TEMPO.CO, Jakarta - Jakarta Governor Basuki Tjahaja Purnama has pointed a finger on the behaviours of his neighbours at the upscale Pantai Mutiara complex in Pluit, North Jakarta - saying that these houses often dump untreated wastewater into nearby canals that feed directly into the sea.
"Whereas its' true that the houses in my area are quite grand, I often see maids come out of these houses to dump wastewater into the sea," said Basuki at a workshop to socialise the merger between PD PAM and PD PAL Jaya in Central Jakarta on Tuesday, October 6, 2015.
According to the Governor, the dumping should be banned altogether as it pollutes the ocean, and Indonesia should strive to have sewerage pipes that are linked to a government-owned wastewater treatment facility. "Developed countries treat their wastewater in facilities that are fed with such pipes," he said.
Basuki explained that many countries treat their wastewater in such a way that it is safe for human consumption - such as Malaysia and Singapore. "Singapore used to rely on Malaysia for freshwater, now it is self-sufficient because it treats its own waste," he said.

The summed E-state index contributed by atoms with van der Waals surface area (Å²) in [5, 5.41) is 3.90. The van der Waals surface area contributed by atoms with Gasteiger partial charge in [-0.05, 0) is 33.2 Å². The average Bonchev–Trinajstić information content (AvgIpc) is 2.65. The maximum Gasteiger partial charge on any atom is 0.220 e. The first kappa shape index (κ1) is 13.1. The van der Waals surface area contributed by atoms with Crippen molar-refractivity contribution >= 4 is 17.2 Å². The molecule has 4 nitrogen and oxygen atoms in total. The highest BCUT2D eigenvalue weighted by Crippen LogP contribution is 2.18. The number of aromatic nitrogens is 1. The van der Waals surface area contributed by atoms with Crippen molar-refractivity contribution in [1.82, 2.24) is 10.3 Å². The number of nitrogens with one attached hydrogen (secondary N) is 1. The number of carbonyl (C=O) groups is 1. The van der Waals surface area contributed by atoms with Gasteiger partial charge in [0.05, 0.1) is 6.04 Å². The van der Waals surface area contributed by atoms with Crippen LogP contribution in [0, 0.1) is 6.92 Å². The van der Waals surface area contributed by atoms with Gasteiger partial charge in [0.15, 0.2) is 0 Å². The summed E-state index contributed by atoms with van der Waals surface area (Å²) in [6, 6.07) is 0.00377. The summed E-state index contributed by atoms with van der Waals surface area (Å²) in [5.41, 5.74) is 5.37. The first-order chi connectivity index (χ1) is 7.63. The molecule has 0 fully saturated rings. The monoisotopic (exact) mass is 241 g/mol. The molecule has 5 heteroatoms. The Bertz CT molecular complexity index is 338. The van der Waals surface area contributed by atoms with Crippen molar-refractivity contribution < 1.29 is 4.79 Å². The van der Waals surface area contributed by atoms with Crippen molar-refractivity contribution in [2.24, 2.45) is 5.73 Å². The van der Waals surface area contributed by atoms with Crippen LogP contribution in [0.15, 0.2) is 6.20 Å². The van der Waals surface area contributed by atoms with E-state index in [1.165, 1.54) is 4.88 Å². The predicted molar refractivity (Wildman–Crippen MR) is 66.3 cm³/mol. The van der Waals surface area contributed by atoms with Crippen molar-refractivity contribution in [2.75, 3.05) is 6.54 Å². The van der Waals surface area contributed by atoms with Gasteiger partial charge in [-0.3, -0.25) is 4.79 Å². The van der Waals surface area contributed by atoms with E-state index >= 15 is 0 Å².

Ideally, PD PAL Jaya - as Jakarta's wastewater treatment facility operator - continued Basuki, should be able to help meet the city's demand for fresh water. "Water treated by PAL and state-owned water distributor PAM Jaya is actually already safe for consumption," he said, but the water processed by these companies are distributed through an aging, leaking pipeline.
"Our drinking water network was probably last inspected by the Dutch, so we need to move and install these pipes to connect homes to safe, drinking water," said Basuki, who promises that the installation will be done by PAM or PAL, free of charge. "I won't allow these companies to name a price like PAM - they had asked between Rp1-2 million to install pipes that they should have installed in the first place."